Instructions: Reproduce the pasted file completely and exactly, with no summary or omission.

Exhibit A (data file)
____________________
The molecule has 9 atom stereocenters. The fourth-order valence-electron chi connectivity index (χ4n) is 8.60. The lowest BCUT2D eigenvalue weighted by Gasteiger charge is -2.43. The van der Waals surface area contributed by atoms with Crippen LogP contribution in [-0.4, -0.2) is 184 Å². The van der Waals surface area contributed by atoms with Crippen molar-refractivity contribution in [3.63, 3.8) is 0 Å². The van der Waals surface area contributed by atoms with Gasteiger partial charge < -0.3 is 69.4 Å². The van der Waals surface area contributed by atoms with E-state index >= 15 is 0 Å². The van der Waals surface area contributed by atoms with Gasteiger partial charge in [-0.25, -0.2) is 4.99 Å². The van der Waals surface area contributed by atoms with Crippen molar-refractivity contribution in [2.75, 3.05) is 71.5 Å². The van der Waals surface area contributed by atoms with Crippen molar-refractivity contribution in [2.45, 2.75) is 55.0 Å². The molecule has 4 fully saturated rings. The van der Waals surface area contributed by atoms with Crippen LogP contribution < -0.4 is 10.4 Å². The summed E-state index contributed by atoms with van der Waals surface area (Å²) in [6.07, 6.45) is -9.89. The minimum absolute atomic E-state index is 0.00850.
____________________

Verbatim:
The molecule has 9 atom stereocenters. The fourth-order valence-electron chi connectivity index (χ4n) is 8.60. The lowest BCUT2D eigenvalue weighted by Gasteiger charge is -2.43. The van der Waals surface area contributed by atoms with Crippen LogP contribution in [-0.4, -0.2) is 184 Å². The van der Waals surface area contributed by atoms with Crippen molar-refractivity contribution in [3.63, 3.8) is 0 Å². The van der Waals surface area contributed by atoms with Gasteiger partial charge < -0.3 is 69.4 Å². The van der Waals surface area contributed by atoms with E-state index >= 15 is 0 Å². The van der Waals surface area contributed by atoms with Gasteiger partial charge in [-0.25, -0.2) is 4.99 Å². The van der Waals surface area contributed by atoms with Crippen molar-refractivity contribution in [2.75, 3.05) is 71.5 Å². The van der Waals surface area contributed by atoms with Crippen molar-refractivity contribution in [2.45, 2.75) is 55.0 Å². The molecule has 4 fully saturated rings. The van der Waals surface area contributed by atoms with Crippen LogP contribution < -0.4 is 10.4 Å². The summed E-state index contributed by atoms with van der Waals surface area (Å²) in [6.07, 6.45) is -9.89. The minimum absolute atomic E-state index is 0.00850.